Medline ® Abstracts for References 2,3
of 'Valacyclovir: An overview'
New antiherpesvirus agents. Their targets and therapeutic potential.
Alrabiah FA, Sacks SL
Of the large number of agents under development for the treatment of herpes virus infections [herpes simplex virus types 1 and 2 (HSV-1 and HSV-2), varicella zoster virus (VZV), cytomegalovirus (CMV), Epstein-Barr virus (EBV)], only ten have apparently reached clinical development. Aciclovir was approved for the treatment of HSV infections over 10 years ago, and it remains an important and reliable antiviral agent. Recent approvals in some countries of valaciclovir for VZV infection and famciclovir for both HSV and VZV infections demonstrate the rapidity of change in this field. Intravenous ganciclovir and foscarnet are approved for the treatment of CMV infection in the immunocompromised patient. Five of the antiherpetic drugs under current clinical development are nucleoside analogues or their prodrugs; another is a phosphorylated nucleoside (nucleotide). Four of the nucleoside agents-penciclovir, famciclovir, valaciclovir and lobucavir-are being developed for the management of HSV and VZV infections. Valaciclovir is also being developed for the prevention of CMV infections and famciclovir and lobucavir for the treatment of hepatitis B virus infection. Oral ganciclovir, lobucavir, ISIS 2922 and cidofovir are being developed for the suppression of CMV infections in immunocompromised patients. Sorivudine has been studied in VZV infections. n-Docosanol is under development for HSV infections, and cidofovir is being developed for both HSV and CMV infections, as well as for treatment of other viral diseases. Traditionally, the adverse effects associated with anti-CMV compounds have been more difficult to manage and are acceptable clinically only because of the severity of the underlying infection and lack of safer therapeutic alternatives. In general, toxicity issues continue to be problematic in the anti-CMV arena, although newer agents have improved the situation to some extent. In contrast, the safety of anti-HSV compounds has traditionally been excellent, establishing a safety standard that must be met by newer agents entering the field.
Department of Medicine, University of British Columbia, Vancouver, Canada.
Valaciclovir. A review of its antiviral activity, pharmacokinetic properties and therapeutic efficacy in herpesvirus infections.
Perry CM, Faulds D
Valaciclovir, the L-valyl ester of aciclovir (acyclovir), is an oral prodrug that undergoes rapid and extensive first-pass metabolism to yield aciclovir and the essential amino acid L-valine. Aciclovir, the active antiviral component of valaciclovir, shows good in vitro activity against the herpesviruses herpes simplex virus (HSV)-1, HSV-2 and varicella zoster virus. The bioavailability of aciclovir from oral valaciclovir is considerably greater than that achieved after oral aciclovir administration. Thus, valaciclovir delivers therapeutic aciclovir concentrations when administered in a less frequent oral dosage regimen than is required for aciclovir. Valaciclovir is an effective treatment for herpes zoster in immunocompetent adults. In a large comparative study that included patients>or = 50 years of age, valaciclovir (1000mg 3 times daily for 7 or 14 days) and oral aciclovir (800mg 5 times daily) were equally effective in achieving resolution of cutaneous zoster lesions. Importantly, valaciclovir was significantly more effective than aciclovir in reducing the duration of zoster-associated pain. Preliminary results of several studies indicate that valaciclovir (500 to 1000mg twice daily for 5 to 10 days) is as effective as aciclovir (200mg 5 times a day for 5 to 10 days) in the treatment of genital herpes. In patients with first or recurrent episodes of genital herpes, valaciclovir reduced the duration of viral shedding, hastened lesion healing and decreased lesion-associated pain. Valaciclovir was also effective in suppressing recurrent episodes of genital herpes and significantly prolonged the time to a recurrent episode of infection compared with placebo. Valaciclovir is a well tolerated drug; in herpes zoster and HSV studies its tolerability profile was similar to that of aciclovir or placebo. Valaciclovir represents and advance in antiherpes drug therapy and is a useful treatment option for patients with herpes zoster or genital herpes. It is at least as effective as aciclovir and is administered in a more convenient oral dosage regimen. Thus, valaciclovir may ultimately succeed aciclovir as a first-line treatment for genital herpes or herpes zoster.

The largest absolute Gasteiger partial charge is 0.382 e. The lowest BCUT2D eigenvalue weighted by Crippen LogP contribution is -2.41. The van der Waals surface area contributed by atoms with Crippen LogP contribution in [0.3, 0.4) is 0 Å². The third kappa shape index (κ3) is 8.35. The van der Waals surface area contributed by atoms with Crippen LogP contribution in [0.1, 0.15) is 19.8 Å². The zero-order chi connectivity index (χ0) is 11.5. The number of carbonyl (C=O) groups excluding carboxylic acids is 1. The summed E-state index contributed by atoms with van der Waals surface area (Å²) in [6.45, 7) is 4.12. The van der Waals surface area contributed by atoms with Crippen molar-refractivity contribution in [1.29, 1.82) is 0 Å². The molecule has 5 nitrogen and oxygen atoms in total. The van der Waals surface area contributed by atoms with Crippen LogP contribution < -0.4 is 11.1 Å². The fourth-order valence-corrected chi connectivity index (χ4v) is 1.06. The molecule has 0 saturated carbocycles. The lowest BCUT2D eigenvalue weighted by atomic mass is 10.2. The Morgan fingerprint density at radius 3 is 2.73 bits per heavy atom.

Adis International Limited, Auckland, New Zealand.